California’s mild climate is exceedingly easy on cars, and it can slow the process of decay to a crawl, as this original blue-plate Cavalier shows.
The Cavalier eventually became a best-seller after its May 21, 1981 launch, but not at first. Those initial General Motors J-cars – the Cavalier, Pontiac J2000 and Cadillac Cimarron – had weak engines and expensive prices.
Slightly improved powerplants and an entry-level price drop – made possible by a massive shift of equipment from standard fare to the options list – found the Cavalier gaining steam, to the point where you’d see Cavaliers coming and going, wherever you went.
This Cavalier wagon found on the streets of San Francisco is one of the basic ones, with very little trim besides the wraparound bodyside molding and the shiny stuff around the windows. If you wanted chrome dressing for the wheel openings and rocker panels, you would have added an adjusted-for-2015 $121 to this Cavalier’s $14,555 base price. The bodyside rub strips would be $99…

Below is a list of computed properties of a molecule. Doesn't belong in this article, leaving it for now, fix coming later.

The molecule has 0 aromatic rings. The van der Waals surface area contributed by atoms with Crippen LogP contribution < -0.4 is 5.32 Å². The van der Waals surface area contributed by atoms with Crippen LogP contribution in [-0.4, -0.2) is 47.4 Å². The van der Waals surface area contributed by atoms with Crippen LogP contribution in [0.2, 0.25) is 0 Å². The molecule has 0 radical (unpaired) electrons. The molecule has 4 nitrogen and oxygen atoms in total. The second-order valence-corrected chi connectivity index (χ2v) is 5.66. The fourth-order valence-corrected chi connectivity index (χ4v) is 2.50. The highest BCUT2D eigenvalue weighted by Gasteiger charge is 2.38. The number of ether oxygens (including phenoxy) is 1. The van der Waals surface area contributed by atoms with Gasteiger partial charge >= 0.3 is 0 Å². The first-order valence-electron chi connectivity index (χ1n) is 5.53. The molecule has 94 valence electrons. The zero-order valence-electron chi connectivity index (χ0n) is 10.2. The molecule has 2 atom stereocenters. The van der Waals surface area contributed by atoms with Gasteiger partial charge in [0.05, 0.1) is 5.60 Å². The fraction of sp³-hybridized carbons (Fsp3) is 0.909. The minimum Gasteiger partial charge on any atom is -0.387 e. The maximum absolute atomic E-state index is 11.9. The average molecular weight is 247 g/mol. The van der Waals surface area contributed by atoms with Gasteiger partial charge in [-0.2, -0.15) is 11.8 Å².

…and the roof rack would have added $230. The wood extenders on this one are a DIY way to add to its functionality.
The integral air deflector in the hatch door was standard.
Inside, this Cavalier went without the fancy CL Custom Interior group ($713) and stuck with the base vinyl seats…
…and the seats in this Cavalier certainly seem to have taken one for the team.
The black sport wheel, which dated back to early-’70s Chevys, would be an $88 option. Hard to imagine those spokes not blocking the gauges, but maybe it wouldn’t be an issue if you tilted your head just right.
The argent-toned steel wheels with center caps were common for ’80s econocars. These didn’t have the $114 trim rings that would have brightened up the outer rims, but they also probably would have dragged against SF’s curbs while parking.
The patina of rust is the most interesting thing about this vintage Cavalier; rather than punching oxidized holes into the sheetmetal, California’s mild weather has done a slow drag across the its surface. Upturned surfaces show how sun exposure gradually had its way with the finish…
…and the hood is a display for the environment’s peeling off of the Cavalier’s outer layers.
Blandness, thy name was Cavalier. Most were used like appliances and then cast off when the repair bills outpaced the car’s value. But it’s nice to see this wagon is still making its rounds, patina and all.